GST Council clears rules, states agree to July 1 rollout

​In news:
The GST Council has cleared the pending rules, including transition provisions and returns; with all the states agreeing to 1 July roll out of the Goods and Services Tax.

  • The GST Council had last month fitted over 1,200 goods and 500 services in the tax brackets of 5, 12, 18 and 28%.
  • Finance minister Arun Jaitley chaired the 15th meeting of the GST Council which is scheduled to decide on tax rate of 6 items including gold, textiles and footwear.
  • As for the transition rules approved by Council, the industry had been demanding some relaxation of the provision of deemed credit.
  • The draft transition law provided that once GST is implemented a company can claim credit of up to 40% of their Central GST dues for excise duty paid on stock held by businesses prior to the rollout.

Scope for more rationalisation:

  • It’s been nearly two weeks of confusion since GST rates were announced for close to 2,000 goods and services. While it is clear that essentials are either in the nil or 5-per cent category, there are some inconsistencies and there is a scope for rationalisation of tax rates on various goods and services.
  • The GST Council could take into account specific objections such as the need to review the rates on food grain, puffed and flattened rice, and the rates applicable in the electricity, hospitality and entertainment sector.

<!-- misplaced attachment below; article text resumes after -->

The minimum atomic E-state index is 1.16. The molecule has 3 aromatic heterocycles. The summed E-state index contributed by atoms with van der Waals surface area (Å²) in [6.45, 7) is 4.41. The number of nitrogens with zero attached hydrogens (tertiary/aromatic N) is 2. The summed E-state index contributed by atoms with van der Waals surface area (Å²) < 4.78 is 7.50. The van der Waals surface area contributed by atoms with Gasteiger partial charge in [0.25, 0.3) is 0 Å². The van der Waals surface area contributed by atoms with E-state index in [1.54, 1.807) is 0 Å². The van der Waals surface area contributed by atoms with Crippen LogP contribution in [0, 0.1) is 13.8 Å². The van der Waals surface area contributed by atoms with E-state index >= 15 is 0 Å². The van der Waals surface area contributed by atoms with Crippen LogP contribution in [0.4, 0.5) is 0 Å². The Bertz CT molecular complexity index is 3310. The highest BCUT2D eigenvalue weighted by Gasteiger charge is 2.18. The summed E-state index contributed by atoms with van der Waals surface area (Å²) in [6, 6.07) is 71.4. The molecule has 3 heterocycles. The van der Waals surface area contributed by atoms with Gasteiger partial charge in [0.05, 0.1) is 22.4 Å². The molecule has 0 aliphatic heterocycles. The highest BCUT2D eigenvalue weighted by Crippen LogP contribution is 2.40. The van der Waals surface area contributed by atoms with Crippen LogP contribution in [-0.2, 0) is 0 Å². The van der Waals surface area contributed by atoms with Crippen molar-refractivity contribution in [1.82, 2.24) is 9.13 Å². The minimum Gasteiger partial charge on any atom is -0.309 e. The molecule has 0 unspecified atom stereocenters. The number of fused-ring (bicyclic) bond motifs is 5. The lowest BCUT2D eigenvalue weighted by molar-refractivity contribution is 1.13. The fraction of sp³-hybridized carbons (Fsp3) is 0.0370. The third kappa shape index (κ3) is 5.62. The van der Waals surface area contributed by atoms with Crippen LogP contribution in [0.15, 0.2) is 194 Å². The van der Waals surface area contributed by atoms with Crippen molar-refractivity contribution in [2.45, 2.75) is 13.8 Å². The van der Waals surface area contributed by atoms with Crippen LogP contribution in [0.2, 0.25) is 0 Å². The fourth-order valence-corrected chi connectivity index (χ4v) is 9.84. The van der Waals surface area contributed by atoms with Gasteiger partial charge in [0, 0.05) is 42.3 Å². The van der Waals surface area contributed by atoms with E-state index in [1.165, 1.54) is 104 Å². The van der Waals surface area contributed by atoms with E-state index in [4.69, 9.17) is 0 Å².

• By placing insulation cables and wires in the 28-per cent category (‘luxury’ and ‘demerit’ goods), the price of power could see a spike. Since electricity, like alcohol and petroleum, is out of GST, power companies cannot claim input tax credit.
  • Higher rates on pharma items such as rabies vaccine could lead to victims avoiding such treatment. Generally speaking, higher rates in the case of B2C items could have inflationary and welfare impacts. 
  • The three percentage point rise in services rate to 18 per cent is worth considering, since these are largely in the B2C category. Some egregious errors have crept in such as plastic commodes and even wigs and other items made out of human hair being highly taxed.
  • Hotels may resort to creative accounting to escape a higher tax bracket, as indeed would many other sectors. A multiplicity of rates distracts from the stated GST goal of making tax compliance easier.
  • The GST Council has taken the easy route of fixing most rates at close to the current central excise plus VAT rate in the case of goods. Seamless implementation of input tax credit — thanks to the Centre and States dipping into the same basket of goods and services for their revenues, thereby reducing leakages — should have led to lower rates.
  • The Council seems to have been guided by a motive of short-term revenue maximisation, rather than easing the burden on business and raising tax revenues by boosting economic activity. The Council should work towards reducing the number of rates and tax incidence.
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